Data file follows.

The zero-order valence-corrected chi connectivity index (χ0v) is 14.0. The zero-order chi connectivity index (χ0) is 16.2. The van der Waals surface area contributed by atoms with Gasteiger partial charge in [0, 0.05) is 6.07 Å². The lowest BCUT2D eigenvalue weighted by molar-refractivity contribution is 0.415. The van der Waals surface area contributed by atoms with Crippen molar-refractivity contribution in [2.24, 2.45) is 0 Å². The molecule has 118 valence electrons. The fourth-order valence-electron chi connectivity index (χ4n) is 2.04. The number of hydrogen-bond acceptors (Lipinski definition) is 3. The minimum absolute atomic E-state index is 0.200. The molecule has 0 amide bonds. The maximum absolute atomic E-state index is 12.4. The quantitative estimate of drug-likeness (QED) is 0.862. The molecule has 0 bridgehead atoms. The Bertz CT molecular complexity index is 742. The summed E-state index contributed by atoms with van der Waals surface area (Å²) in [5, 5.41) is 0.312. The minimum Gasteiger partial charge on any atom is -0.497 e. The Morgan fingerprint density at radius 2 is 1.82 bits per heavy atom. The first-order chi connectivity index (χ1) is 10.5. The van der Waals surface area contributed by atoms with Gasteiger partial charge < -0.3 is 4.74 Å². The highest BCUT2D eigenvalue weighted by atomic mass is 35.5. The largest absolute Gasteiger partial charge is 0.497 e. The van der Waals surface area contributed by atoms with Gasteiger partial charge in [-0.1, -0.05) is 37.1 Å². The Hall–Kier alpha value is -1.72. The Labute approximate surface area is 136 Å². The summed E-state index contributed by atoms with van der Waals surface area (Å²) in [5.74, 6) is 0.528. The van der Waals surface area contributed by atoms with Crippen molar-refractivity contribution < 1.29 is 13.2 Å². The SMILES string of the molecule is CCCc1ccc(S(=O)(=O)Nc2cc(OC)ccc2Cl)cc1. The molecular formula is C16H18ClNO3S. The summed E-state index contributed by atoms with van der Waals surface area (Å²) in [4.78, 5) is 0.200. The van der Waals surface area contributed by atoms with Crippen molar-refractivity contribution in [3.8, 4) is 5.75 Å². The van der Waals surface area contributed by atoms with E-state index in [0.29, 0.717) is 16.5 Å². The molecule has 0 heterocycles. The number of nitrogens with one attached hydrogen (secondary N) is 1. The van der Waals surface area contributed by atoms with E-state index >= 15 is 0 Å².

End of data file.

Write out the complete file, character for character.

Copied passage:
The zero-order valence-corrected chi connectivity index (χ0v) is 14.0. The zero-order chi connectivity index (χ0) is 16.2. The van der Waals surface area contributed by atoms with Gasteiger partial charge in [0, 0.05) is 6.07 Å². The lowest BCUT2D eigenvalue weighted by molar-refractivity contribution is 0.415. The van der Waals surface area contributed by atoms with Crippen molar-refractivity contribution in [2.24, 2.45) is 0 Å². The molecule has 118 valence electrons. The fourth-order valence-electron chi connectivity index (χ4n) is 2.04. The number of hydrogen-bond acceptors (Lipinski definition) is 3. The minimum absolute atomic E-state index is 0.200. The molecule has 0 amide bonds. The maximum absolute atomic E-state index is 12.4. The quantitative estimate of drug-likeness (QED) is 0.862. The molecule has 0 bridgehead atoms. The Bertz CT molecular complexity index is 742. The summed E-state index contributed by atoms with van der Waals surface area (Å²) in [5, 5.41) is 0.312. The minimum Gasteiger partial charge on any atom is -0.497 e. The Morgan fingerprint density at radius 2 is 1.82 bits per heavy atom. The first-order chi connectivity index (χ1) is 10.5. The van der Waals surface area contributed by atoms with Gasteiger partial charge < -0.3 is 4.74 Å². The highest BCUT2D eigenvalue weighted by atomic mass is 35.5. The largest absolute Gasteiger partial charge is 0.497 e. The van der Waals surface area contributed by atoms with Gasteiger partial charge in [-0.1, -0.05) is 37.1 Å². The Hall–Kier alpha value is -1.72. The Labute approximate surface area is 136 Å². The summed E-state index contributed by atoms with van der Waals surface area (Å²) in [5.74, 6) is 0.528. The van der Waals surface area contributed by atoms with Crippen molar-refractivity contribution < 1.29 is 13.2 Å². The SMILES string of the molecule is CCCc1ccc(S(=O)(=O)Nc2cc(OC)ccc2Cl)cc1. The molecular formula is C16H18ClNO3S. The summed E-state index contributed by atoms with van der Waals surface area (Å²) in [4.78, 5) is 0.200. The van der Waals surface area contributed by atoms with Crippen molar-refractivity contribution in [3.8, 4) is 5.75 Å². The van der Waals surface area contributed by atoms with E-state index in [0.29, 0.717) is 16.5 Å². The molecule has 0 heterocycles. The number of nitrogens with one attached hydrogen (secondary N) is 1. The van der Waals surface area contributed by atoms with E-state index >= 15 is 0 Å².